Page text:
I'd recommend you consult with a legal or financial advisor before trying to put that into effect. While business expenses incurred by the business concerned are tax deductible, that doesn't apply to many end users who would be taking the ride outside of work. You can't usually deduct your taxi or rideshare bill from your taxes, even if you need it to make money. For the same reason, consumer purchases of automobile fuel aren't tax deductible even if you really need that to get to work. I assumed you had planned for another reason for the payments to be tax deductible, which is where the charity/nonprofit (different term for different countries) discussion came from.

              1. eldakka Silver badge

                Re: Taxi Drivers Unite

                I think you need to read the comments you are replying to again,

                First of all:

                I assumed you had planned for another reason for the payments to be tax deductible,
                I didn't write the comment you originally replied to, therefore that wasn't "me".
                While business expenses incurred by the business concerned are tax deductible, that doesn't apply to many end users who would be taking the ride outside of work. You can't usually deduct your taxi or rideshare bill from your taxes, even if you need it to make money. For the same reason, consumer purchases of automobile fuel aren't tax deductible even if you really need that to get to work.
                You are the only one who is mentioning end-users here. Neither the post you are replying to, @Imhotep's, or my subsequent reply to you, or any of the other posts in this comment chain, are about or even mention "end-users", besides your last post - and this one. They are about the self-employed ride-share drivers providing services to end-users.

                The OP @Wellyboot wrote:

                I think it's time for some market disruption by the drivers, they [by which basic English sentence construction says that the 'they' refers to the drivers] should stump up a little cash each and commission a generic ride booking app that has a simple flat monthly (tax deductable) subscription charge.
                (emphasis and editorial note added) Whom, after re-reading your post seems to be the one you are actually replying to, as opposed to the poster @Imhotep to whom you posted the reply to.

                Therefore the subscription charge for the booking app, you know, the one the drivers got together to create to replace uber, lyft, and so on, that the driver pays so that they can be allocated jobs from the app, is tax deductible for the driver, the one who is paying the subscription. As a person providing a service to an end-user, their (the drivers) expenses in providing that revenue-earning service - including their subscription to the ride-sharing app that books their rides - are tax deductible. That's how tax works.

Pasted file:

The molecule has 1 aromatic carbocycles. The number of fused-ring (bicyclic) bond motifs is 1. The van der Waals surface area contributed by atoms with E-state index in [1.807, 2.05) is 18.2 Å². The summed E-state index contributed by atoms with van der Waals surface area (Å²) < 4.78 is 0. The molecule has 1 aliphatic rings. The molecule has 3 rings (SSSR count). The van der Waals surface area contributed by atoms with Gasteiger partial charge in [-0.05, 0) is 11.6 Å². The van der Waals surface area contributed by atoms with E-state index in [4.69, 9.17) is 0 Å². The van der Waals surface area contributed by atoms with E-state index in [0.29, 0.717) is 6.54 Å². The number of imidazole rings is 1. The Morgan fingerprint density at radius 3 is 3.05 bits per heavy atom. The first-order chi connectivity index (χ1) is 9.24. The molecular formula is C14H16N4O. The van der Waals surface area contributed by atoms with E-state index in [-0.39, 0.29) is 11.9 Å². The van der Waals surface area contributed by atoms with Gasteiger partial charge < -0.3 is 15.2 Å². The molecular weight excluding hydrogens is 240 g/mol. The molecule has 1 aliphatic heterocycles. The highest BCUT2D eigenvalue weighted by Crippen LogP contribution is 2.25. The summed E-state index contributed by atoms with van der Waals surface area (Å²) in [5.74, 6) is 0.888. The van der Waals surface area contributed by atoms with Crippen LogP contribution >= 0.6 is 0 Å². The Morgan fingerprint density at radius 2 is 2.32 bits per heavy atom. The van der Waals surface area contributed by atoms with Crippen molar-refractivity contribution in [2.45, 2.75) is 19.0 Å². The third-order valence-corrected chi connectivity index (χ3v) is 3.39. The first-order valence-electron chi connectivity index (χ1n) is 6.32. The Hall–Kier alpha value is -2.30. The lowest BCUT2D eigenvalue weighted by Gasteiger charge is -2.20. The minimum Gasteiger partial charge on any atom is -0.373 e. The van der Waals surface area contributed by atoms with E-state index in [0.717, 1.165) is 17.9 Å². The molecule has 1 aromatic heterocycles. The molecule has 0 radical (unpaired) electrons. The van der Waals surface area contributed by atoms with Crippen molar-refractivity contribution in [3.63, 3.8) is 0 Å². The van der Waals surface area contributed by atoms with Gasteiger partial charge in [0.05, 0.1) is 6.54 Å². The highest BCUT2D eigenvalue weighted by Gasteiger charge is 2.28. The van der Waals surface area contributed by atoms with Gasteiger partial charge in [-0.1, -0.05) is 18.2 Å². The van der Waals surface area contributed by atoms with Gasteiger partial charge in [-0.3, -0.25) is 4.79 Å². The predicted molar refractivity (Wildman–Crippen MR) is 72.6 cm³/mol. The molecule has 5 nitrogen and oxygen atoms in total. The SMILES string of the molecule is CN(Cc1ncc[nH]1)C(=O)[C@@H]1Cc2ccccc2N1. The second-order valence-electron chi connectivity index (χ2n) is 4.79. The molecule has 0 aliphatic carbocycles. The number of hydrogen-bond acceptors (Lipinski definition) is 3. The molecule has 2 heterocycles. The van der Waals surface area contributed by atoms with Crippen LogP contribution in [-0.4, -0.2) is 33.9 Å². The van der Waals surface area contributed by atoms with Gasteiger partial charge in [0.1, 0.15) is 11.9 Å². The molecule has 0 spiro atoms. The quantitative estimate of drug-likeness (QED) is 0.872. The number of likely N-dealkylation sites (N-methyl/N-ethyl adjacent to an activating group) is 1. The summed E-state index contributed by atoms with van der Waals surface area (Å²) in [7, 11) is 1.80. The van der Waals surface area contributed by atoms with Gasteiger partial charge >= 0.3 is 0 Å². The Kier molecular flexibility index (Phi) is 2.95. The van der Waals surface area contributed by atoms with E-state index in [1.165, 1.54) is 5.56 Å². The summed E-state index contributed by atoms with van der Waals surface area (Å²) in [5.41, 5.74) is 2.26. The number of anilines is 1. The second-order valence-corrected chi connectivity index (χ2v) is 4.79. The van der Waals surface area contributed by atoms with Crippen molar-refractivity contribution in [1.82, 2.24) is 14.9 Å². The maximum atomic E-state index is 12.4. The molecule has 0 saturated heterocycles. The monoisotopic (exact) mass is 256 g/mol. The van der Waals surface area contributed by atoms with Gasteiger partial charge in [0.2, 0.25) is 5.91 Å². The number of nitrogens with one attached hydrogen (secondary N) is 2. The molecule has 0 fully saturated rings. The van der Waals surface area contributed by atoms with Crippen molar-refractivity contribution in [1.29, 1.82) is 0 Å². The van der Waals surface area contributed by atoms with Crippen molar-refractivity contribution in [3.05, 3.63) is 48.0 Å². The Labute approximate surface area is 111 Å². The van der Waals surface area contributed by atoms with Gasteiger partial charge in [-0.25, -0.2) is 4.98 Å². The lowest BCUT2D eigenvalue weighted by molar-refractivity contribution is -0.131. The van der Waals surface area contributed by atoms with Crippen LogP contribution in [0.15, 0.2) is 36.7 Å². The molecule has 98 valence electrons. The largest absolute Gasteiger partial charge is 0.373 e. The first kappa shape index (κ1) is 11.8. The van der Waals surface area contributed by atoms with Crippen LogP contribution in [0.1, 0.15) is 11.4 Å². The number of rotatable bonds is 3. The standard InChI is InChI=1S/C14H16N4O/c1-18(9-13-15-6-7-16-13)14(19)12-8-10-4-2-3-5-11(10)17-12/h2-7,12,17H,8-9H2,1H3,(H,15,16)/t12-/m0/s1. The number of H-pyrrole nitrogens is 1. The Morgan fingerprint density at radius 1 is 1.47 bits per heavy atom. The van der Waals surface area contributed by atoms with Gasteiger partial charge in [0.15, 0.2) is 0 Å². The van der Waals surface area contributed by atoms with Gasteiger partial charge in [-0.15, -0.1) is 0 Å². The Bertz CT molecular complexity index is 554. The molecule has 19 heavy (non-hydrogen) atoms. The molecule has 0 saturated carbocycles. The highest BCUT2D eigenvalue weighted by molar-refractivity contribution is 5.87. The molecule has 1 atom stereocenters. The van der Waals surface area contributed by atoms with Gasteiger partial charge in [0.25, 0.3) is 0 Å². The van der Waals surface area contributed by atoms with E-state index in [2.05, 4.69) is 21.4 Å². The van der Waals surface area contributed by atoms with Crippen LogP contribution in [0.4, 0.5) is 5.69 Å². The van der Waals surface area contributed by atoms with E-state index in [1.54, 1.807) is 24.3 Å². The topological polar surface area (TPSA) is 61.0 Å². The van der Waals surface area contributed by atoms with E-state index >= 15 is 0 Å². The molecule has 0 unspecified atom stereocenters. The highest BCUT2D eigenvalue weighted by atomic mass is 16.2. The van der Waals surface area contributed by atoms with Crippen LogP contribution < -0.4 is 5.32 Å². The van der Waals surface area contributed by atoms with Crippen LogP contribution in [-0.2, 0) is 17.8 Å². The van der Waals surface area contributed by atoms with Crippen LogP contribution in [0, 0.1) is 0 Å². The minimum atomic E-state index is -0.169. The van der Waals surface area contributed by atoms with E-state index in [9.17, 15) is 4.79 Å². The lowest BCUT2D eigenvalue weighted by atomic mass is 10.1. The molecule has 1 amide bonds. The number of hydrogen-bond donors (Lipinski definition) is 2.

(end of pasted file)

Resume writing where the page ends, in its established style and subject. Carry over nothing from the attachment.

I was a taxi driver. From the money given to us from passengers, first we'd pay for petrol, loan-repayments on the car and equipment, servicing fees (including tyres etc.), booking-agency fee (the equivalent of the booking app subscription the drivers would be paying in this case), licensing fees, radio-equipment (this was 25 years ago) leasing fees, driver's portion, and so on. After all that was taken from the revenue generated, that is, deducted, was tax paid on the remainder, the profit. And the drivers share, they paid income tax on (well, that part of it they decided to declare that is - cash business ;) ).

      2. sabroni Silver badge

        Re: decent wages and conditions would price the service above...

        ... what consumers are prepared to pay for the convenience.

        So a flawed business model then, where it only makes money if people can work for fun rather a living.

        This sort of business should fail, supposedly that's how the market works.

        1. Tom 35 Silver badge

          Re: decent wages and conditions would price the service above...

          The CEO gets bags of money.

          The people running the IPO get bags of money.

          Some of the people playing with the stock might get money.

          The actual product runs at a loss and the people doing the work get peanuts.

          No need to prop up this garbage "Gig" scam.

        2. eldakka Silver badge

          Re: decent wages and conditions would price the service above...

          So a flawed business model then, where it only makes money if people can work for fun rather a living.
          I may be miss-remembering, but my memory of when these services initially came out was that they were intended to be used as a way to offset travel you were already making. Maybe you were already driving across town for some reason, therefore you'd try to make a little extra cash - maybe even just to cover your fuel that you'd have to pay for anyone since you were already going that way - by finding someone who was travelling in a similar route who could pay you a bit of cash for their ride. Hence "ride-sharing" as opposed to taxi service. My vague memories of the early marketing was that it was never intended as a way to make a living from.

          Of course, that is not how it has turned out. And as I led with, I may not be remembering correctly.

      3. Youngone

        Re: Taxi Drivers Unite

        If you regulate to prevent this type of exploitation, companies will have to find other ways of making money that support the additional costs.

        So if Uber can't exploit their drivers they will need to exploit their customers?

        That doesn't sound like a business. That sounds like a criminal enterprise.